Colman Hutchinson: 'In defence of Jeremy Kyle: he genuinely cared about the people on his TV show'
The controversial television host is talented and took his job seriously, writes Colman Hutchinson
So The Jeremy Kyle Show has been cancelled permanently and now the snob brigade are out in force to vilify both Kyle and the programme.
I completely understand that the death of one of the participants is indeed a tragic event and needs to be investigated, but let's not condemn the man until all the evidence has been gathered and we discover the truth behind this very sad event.
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I worked with Jeremy Kyle a few years back, producing a game show in Manchester which he hosted. He was also hosting The Jeremy Kyle Show at the same time. I got to see him in action and saw behind the scenes at this ratings winner.
I was struck with how he was held in such high esteem by his fans and the participants in the show. They absolutely loved him. The reason for this, I believe, is that the people who take part in the show are not exactly society's winners - in fact, quite the opposite, they are seen as losers, unemployed, poor and deeply troubled in many cases.
They are a section of the community many people would rather not think about. They are not the sort of people that you would normally see on television. But The Jeremy Kyle Show gave them a voice, a platform - even though in most cases the stories they had to tell were sad, tragic and deeply upsetting.
Drug addiction, gambling, infidelity and having children with multiple partners were all regular topics featured on the show, along with lie detector and DNA tests.
Most of us could think of nothing worse than washing our dirty linen in such an extremely public way.
But for the people on The JK Show, they were being taken seriously and somebody seemed to care about their lives. They were, for a short period of time, not invisible. In fact they were actually minor celebrities for a little while.
This recognition was important to them and far preferable to being ignored by society. Is it such an awful thing to want to be heard, to have your shot at being somebody and maybe getting yourself on to a better road.
Nobody was forced to go on, they made up their own minds about appearing on it. Let's not forget that some very good things also happened.
People were given the chance to go into rehab, which was paid for by the production, and this opportunity helped to turn the lives around of many who appeared.
Actress Danniella Westbrook credits The Jeremy Kyle Show with saving her life. She says that without the support of Jeremy Kyle she would be in the grave.
During the period I spent working with Jeremy, I had dinner many times with him and Graham Stanier, the psychotherapist on the show. We talked a lot about the show and I was struck with how seriously they took the job.
They understood they were walking a tightrope and understood things could go horribly wrong, but they genuinely cared about the people and their wish was for people to sort out their problems and hopefully have a better life after the programme.
Of course they knew that this was not going to be the case with the majority of cases, but that was the motive. Yes they understood that the show had to entertain, because if the viewers weren't entertained, they would turn off and there would be no show.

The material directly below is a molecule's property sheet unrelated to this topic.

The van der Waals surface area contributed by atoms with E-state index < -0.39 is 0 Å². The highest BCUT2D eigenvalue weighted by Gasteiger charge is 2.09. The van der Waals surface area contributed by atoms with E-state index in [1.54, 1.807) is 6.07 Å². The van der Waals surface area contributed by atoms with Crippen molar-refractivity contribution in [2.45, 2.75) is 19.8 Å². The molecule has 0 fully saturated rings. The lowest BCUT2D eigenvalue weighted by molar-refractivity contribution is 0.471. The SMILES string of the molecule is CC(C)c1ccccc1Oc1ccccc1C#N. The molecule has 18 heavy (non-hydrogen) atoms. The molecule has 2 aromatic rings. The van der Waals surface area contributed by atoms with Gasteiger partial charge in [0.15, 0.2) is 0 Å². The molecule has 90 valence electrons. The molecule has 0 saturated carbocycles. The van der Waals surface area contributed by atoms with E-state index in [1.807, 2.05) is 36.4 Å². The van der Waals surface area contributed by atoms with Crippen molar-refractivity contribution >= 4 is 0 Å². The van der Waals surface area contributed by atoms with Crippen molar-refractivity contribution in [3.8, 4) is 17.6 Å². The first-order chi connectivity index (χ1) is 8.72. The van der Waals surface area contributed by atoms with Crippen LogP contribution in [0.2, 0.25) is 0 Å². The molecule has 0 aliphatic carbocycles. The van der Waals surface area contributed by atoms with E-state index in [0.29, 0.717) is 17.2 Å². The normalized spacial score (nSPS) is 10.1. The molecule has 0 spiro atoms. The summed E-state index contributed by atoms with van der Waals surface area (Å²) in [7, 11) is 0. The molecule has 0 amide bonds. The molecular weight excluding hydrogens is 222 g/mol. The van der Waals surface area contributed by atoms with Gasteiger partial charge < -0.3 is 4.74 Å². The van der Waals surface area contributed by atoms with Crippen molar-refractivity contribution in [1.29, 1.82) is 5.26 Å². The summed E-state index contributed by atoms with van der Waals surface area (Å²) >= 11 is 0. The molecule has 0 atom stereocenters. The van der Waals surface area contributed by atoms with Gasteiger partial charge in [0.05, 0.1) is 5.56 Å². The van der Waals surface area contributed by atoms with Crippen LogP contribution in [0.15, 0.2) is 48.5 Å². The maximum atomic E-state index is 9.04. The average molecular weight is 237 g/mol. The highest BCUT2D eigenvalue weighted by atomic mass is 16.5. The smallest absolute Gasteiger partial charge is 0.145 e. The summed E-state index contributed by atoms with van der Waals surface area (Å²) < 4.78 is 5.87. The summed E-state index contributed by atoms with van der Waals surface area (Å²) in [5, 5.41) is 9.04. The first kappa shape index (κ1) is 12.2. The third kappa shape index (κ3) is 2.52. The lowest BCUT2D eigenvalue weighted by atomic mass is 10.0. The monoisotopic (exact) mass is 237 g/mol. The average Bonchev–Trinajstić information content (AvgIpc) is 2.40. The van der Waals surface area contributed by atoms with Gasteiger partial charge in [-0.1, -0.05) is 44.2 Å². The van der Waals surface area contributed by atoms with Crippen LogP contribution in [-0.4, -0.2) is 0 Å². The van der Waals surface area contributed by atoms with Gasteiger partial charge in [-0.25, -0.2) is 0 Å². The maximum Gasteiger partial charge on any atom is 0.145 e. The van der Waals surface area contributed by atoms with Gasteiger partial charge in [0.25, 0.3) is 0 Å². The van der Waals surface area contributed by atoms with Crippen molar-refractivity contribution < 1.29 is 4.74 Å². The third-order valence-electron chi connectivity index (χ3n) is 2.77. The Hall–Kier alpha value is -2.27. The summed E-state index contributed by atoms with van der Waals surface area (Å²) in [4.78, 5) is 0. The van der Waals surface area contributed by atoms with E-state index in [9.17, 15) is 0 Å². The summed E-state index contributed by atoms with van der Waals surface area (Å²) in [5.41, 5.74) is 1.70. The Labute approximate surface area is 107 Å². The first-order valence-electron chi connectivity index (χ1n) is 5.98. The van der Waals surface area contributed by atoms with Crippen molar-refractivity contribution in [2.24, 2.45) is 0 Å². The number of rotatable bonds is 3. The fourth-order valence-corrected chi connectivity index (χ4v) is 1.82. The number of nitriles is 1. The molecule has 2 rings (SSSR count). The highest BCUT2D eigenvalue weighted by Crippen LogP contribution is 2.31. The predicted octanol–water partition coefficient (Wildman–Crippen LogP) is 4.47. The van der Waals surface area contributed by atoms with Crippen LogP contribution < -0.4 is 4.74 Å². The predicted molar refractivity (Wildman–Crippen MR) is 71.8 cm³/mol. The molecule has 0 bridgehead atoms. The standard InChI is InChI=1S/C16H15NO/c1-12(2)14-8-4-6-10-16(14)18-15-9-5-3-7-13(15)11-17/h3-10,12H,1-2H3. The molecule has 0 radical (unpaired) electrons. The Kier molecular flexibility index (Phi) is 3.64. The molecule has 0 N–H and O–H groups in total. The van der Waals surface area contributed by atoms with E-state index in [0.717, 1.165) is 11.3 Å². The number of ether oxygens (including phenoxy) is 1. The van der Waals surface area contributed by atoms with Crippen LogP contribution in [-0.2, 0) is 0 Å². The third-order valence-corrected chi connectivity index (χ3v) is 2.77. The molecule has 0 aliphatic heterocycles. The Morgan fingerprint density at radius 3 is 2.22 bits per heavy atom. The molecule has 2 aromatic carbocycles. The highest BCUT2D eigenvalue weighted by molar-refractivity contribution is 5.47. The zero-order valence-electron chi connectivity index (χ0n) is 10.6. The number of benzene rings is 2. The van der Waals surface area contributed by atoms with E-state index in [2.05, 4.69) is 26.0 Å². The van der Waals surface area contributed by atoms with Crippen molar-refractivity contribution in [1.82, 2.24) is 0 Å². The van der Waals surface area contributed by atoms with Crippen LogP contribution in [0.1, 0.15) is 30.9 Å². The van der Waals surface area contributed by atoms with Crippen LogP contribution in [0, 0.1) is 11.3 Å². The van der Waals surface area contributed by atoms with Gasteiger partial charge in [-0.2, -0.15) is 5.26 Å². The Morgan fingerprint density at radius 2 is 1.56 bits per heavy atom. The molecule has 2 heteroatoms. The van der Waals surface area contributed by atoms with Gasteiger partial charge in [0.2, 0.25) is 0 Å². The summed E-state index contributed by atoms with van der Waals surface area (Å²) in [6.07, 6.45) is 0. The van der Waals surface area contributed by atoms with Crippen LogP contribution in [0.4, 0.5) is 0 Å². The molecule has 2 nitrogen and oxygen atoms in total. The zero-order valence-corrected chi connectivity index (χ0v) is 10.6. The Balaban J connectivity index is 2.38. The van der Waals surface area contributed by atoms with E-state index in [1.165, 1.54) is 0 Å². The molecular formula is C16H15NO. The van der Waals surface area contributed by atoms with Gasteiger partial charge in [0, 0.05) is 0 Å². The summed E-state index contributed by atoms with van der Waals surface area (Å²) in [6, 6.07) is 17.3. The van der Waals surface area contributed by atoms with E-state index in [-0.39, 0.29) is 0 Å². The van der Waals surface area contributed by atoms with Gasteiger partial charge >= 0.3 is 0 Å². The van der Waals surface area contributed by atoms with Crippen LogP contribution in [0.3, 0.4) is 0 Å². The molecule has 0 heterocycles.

Jeremy is a very talented TV host and he played the part of ringmaster with great skill. He guided it through all the various emotions: sad, happy, tragic, funny. I understand that some people feel uncomfortable with this type of programme, but in the same way as nobody was forced to appear, nobody was making them watch it.
However, in excess of a million people did watch it every day, making it the most popular show on daytime television for 14 years. Are all these viewers to be criticised for taking pleasure in watching the troubled lives of so many people unfolding in front of their eyes?
Jerry Springer did a similar show in the US for 27 years, and when asked why he felt his show was so popular he said: "Because it's the American Dream at it's purest. The thing that makes America unique is that it was founded on an idea.
"And that idea was that everyone gets the same shot, whatever their religion, colour, sex, birthplace, parentage, anything. That's why they love my show, because anyone can enter and they all get a shot."
I think the same could be said of The Jeremy Kyle Show. Anybody and everybody got a shot and had a chance of being important, even for a short time.
I accept that appearing on any reality TV show does come with possible downsides. There has been a lot of talk about Love Island, another hugely popular show that has been accused of messing with people's lives, and two past contestants have apparently committed suicide, though whether these tragic deaths are linked to the programme is not known.
There are lots of things we do in life that have downsides: smoking, drinking, eating the wrong food. But nobody is forcing us to do these things, and we would not be happy if these things were banned.
Without The Jeremy Kyle Show, all the people who took part will not go away, but they will once again be invisible and those of us with, shall we say, snobbish tendencies will not have to be confronted in our living rooms by those awful people and that odious Mr Kyle.
However, I can guarantee you a lot of the snobs were often lured to watch the show and stuck with it just a little longer, to see the result of the lie detector or DNA test and find out if Joe really had been cheating on his girlfriend with three other women. They just wouldn't mention it to their friends.
Colman Hutchinson is a former TV producer and creative director of Boxatricks